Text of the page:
The Central Bank of Nigeria has issued reviewed guidelines for its Micro, Small and Medium Enterprises Development Fund (MSMEDF). The fund according to the CBN will help channel low interest funds to the MSME sub-sector of the Nigerian economy through Participating Financial Institutions (PFIs).
A major aspect of the guidelines covers startups who are looking to access funds from the scheme. Here are the key areas that cover startups
- DMBs/DFIs (Deposit Money Banks & Deposit Financial Institutions) playing in this space, shall access MSMEDF facility at 0% interest for on-lending at 9% (all-inclusive) to start-ups. Meaning banks will borrow at 0% from the CBN and on lend to Startups at 9%
- PFIs are expected to accept charge on fixed and floating assets of the financed projects as collateral for start-ups.
- Collateral requirement from start-ups by PFIs (DMBs and DFIs) shall be educational certificates such as SSCE, National Diploma (ND), National Certificate of Education (NCE), National Business and Technical Examination Board (NABTEB), Higher National Diploma (HND), University degree (NYSC Certificate where applicable) and a guarantor. The start-ups to access the MSMEDF must present their Bank Verification Number (BVN). This suggest collateral such as land, houses or other physical assets will not be needed.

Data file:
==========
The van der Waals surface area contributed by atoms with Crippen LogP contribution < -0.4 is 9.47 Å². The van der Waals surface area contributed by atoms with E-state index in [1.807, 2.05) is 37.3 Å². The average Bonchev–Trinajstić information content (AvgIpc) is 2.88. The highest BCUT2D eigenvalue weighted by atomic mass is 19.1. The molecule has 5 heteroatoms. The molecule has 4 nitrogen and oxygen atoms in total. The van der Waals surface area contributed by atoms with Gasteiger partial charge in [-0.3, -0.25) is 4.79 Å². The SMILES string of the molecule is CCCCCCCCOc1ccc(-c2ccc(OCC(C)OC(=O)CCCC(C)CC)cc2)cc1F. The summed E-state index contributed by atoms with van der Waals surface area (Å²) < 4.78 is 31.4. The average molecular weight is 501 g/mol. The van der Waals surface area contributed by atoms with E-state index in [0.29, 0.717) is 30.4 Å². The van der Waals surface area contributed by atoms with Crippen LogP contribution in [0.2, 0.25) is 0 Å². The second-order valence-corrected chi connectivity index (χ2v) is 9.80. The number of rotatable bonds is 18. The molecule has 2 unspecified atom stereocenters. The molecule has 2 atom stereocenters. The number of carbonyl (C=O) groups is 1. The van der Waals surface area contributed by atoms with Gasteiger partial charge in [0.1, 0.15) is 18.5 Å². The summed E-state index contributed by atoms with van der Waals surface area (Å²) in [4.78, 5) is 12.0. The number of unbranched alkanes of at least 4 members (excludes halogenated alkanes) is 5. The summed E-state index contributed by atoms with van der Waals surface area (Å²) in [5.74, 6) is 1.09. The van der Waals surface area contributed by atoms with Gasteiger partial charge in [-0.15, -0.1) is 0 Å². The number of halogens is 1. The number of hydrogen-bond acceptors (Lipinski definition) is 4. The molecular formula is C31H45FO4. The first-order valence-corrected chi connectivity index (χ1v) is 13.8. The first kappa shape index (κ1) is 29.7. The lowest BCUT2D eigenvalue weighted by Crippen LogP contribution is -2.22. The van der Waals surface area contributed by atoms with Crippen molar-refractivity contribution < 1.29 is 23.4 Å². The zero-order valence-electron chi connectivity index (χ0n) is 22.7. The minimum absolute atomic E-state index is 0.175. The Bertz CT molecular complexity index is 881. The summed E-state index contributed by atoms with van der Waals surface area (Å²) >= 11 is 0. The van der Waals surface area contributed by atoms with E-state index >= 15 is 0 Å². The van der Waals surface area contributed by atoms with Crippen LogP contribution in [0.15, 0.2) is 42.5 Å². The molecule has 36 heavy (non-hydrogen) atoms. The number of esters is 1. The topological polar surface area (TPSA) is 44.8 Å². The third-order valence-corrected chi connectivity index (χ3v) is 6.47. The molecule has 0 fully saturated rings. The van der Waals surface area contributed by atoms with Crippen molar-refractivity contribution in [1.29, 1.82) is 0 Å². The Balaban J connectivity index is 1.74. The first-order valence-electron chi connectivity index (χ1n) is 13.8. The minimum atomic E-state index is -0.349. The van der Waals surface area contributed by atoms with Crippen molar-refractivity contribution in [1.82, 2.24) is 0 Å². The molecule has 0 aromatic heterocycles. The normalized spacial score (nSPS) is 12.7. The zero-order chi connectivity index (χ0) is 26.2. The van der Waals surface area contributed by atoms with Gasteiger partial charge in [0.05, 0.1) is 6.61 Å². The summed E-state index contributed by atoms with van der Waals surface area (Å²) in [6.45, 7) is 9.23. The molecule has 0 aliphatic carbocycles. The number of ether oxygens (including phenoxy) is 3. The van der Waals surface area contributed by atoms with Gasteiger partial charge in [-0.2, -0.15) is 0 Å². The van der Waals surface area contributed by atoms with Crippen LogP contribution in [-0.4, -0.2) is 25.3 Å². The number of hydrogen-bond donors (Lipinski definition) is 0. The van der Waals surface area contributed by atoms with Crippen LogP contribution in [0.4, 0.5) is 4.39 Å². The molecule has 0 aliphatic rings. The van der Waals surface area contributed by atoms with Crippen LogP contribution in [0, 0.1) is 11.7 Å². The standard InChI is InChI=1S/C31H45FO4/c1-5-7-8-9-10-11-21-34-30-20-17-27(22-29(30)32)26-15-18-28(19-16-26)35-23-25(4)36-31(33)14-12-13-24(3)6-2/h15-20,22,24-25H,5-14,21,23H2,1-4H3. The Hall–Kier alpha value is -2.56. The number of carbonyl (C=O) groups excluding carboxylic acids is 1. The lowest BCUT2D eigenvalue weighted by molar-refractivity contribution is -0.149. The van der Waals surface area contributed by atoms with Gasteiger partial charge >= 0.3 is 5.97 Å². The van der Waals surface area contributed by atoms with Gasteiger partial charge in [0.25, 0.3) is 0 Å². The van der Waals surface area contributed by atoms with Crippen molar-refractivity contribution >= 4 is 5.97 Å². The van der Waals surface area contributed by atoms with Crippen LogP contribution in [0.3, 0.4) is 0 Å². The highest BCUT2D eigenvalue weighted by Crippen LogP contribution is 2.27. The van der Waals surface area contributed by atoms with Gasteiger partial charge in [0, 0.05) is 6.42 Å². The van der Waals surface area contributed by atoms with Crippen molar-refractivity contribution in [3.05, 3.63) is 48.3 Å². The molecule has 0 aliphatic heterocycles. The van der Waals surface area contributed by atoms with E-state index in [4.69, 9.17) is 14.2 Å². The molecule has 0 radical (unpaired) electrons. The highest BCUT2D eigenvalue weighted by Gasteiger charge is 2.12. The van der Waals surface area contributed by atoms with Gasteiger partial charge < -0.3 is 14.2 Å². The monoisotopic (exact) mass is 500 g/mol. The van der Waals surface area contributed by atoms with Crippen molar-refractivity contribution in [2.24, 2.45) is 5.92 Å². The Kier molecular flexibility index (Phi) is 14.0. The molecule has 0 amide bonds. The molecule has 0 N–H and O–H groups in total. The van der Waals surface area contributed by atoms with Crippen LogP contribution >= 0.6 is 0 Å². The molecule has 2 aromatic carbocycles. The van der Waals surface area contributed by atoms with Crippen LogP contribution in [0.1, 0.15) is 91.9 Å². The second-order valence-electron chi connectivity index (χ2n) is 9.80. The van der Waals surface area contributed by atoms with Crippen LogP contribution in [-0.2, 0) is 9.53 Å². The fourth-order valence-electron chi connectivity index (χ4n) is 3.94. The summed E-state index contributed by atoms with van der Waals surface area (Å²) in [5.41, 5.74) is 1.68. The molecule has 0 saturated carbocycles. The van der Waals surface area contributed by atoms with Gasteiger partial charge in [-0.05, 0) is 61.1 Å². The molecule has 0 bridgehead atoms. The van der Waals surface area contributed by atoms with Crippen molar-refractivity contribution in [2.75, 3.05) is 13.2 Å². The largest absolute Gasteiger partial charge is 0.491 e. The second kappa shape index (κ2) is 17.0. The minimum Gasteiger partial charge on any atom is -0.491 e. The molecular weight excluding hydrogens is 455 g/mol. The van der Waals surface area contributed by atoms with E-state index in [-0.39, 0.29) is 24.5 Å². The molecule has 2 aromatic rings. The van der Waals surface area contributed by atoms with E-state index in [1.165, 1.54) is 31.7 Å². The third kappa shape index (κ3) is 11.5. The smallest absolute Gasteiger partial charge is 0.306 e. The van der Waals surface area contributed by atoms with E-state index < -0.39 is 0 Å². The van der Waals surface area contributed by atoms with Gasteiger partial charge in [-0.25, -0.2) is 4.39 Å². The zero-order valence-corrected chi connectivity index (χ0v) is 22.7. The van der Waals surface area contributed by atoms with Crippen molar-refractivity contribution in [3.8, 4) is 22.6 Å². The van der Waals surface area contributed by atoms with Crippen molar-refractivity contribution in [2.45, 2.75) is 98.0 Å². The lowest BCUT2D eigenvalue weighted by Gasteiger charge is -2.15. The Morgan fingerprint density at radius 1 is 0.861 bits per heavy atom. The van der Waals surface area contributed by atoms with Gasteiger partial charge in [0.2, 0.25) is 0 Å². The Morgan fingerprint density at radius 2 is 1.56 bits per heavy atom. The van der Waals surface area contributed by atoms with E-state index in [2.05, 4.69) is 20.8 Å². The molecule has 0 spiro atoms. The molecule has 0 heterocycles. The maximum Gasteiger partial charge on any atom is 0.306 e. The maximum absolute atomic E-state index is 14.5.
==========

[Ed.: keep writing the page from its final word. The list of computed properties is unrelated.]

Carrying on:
- Venture Capital Firms (VCFs) that wish to finance start-ups in form of equity participation shall be eligible to access the MSMEDF at 2% for investment in start-up projects. The collateral for such facility to the VCF shall be bank guarantee.
- Enterprises that are classified as micro can borrow not more than N500,ooo while those classified as SMEs but financed by MFBs & FCs can borrow up to N5 million. SME’s financed by y DMBs & DFIs can access up to N50 million only.
- Startups which we believe fall into the micro category borrow no more than N500,000 @9% and will have to repay within 12 months.
Critics of the new policy point to the fact that placing a 9% interest loans for Startups is a non starter as debt funding is the exact opposite of what they need. Startups typically seek funding in the form of equity as their business can go for months if not years without generating enough cash flows to sustain operations let alone repay debt. Even when it is equity it is first from friends and family before advancing to the Venture Capital Stage. Bank borrowing is typically not an ideal funding structure for Startups.
Another critic of the scheme is that it resembles prior ones that have failed because of its reliance on an on-lending model that transfers most of the risk to banks and thus will limit access to the fund. Banks will scrutinize applications based on the risk that they carry and may end up rejecting a lot of applicants or taking them through bureaucracies that Startups absolutely loathe.